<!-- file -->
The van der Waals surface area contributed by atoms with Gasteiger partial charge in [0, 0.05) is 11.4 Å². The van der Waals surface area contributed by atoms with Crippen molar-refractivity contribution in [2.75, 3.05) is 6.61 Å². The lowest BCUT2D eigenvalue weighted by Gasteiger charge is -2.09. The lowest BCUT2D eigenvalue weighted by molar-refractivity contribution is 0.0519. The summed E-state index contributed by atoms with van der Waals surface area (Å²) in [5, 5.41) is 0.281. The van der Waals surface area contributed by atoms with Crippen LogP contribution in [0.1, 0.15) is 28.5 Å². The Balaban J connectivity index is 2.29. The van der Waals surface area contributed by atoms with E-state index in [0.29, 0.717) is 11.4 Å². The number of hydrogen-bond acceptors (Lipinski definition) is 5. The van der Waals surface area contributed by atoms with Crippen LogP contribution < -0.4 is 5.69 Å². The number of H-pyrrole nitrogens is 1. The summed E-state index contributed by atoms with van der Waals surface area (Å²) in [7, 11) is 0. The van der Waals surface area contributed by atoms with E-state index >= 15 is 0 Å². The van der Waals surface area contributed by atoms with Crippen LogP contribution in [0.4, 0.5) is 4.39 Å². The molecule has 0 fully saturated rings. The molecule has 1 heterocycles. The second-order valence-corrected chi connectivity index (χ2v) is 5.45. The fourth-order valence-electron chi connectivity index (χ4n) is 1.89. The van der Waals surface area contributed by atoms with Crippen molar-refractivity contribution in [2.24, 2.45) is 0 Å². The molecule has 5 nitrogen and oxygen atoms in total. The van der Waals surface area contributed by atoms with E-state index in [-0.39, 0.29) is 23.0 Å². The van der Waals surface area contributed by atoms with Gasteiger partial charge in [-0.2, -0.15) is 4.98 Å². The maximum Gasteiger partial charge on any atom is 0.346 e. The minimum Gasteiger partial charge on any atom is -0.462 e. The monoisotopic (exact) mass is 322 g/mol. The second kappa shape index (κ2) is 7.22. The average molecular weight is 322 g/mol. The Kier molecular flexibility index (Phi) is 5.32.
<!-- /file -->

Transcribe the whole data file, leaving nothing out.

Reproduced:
The van der Waals surface area contributed by atoms with Gasteiger partial charge in [0, 0.05) is 11.4 Å². The van der Waals surface area contributed by atoms with Crippen molar-refractivity contribution in [2.75, 3.05) is 6.61 Å². The lowest BCUT2D eigenvalue weighted by Gasteiger charge is -2.09. The lowest BCUT2D eigenvalue weighted by molar-refractivity contribution is 0.0519. The summed E-state index contributed by atoms with van der Waals surface area (Å²) in [5, 5.41) is 0.281. The van der Waals surface area contributed by atoms with Crippen LogP contribution in [0.1, 0.15) is 28.5 Å². The Balaban J connectivity index is 2.29. The van der Waals surface area contributed by atoms with E-state index in [0.29, 0.717) is 11.4 Å². The number of hydrogen-bond acceptors (Lipinski definition) is 5. The van der Waals surface area contributed by atoms with Crippen LogP contribution < -0.4 is 5.69 Å². The number of H-pyrrole nitrogens is 1. The summed E-state index contributed by atoms with van der Waals surface area (Å²) in [7, 11) is 0. The van der Waals surface area contributed by atoms with E-state index >= 15 is 0 Å². The van der Waals surface area contributed by atoms with Crippen LogP contribution in [0.4, 0.5) is 4.39 Å². The molecule has 0 fully saturated rings. The molecule has 1 heterocycles. The second-order valence-corrected chi connectivity index (χ2v) is 5.45. The fourth-order valence-electron chi connectivity index (χ4n) is 1.89. The van der Waals surface area contributed by atoms with Crippen molar-refractivity contribution in [2.24, 2.45) is 0 Å². The molecule has 5 nitrogen and oxygen atoms in total. The van der Waals surface area contributed by atoms with E-state index in [-0.39, 0.29) is 23.0 Å². The van der Waals surface area contributed by atoms with Gasteiger partial charge in [-0.2, -0.15) is 4.98 Å². The maximum Gasteiger partial charge on any atom is 0.346 e. The minimum Gasteiger partial charge on any atom is -0.462 e. The monoisotopic (exact) mass is 322 g/mol. The second kappa shape index (κ2) is 7.22. The average molecular weight is 322 g/mol. The Kier molecular flexibility index (Phi) is 5.32.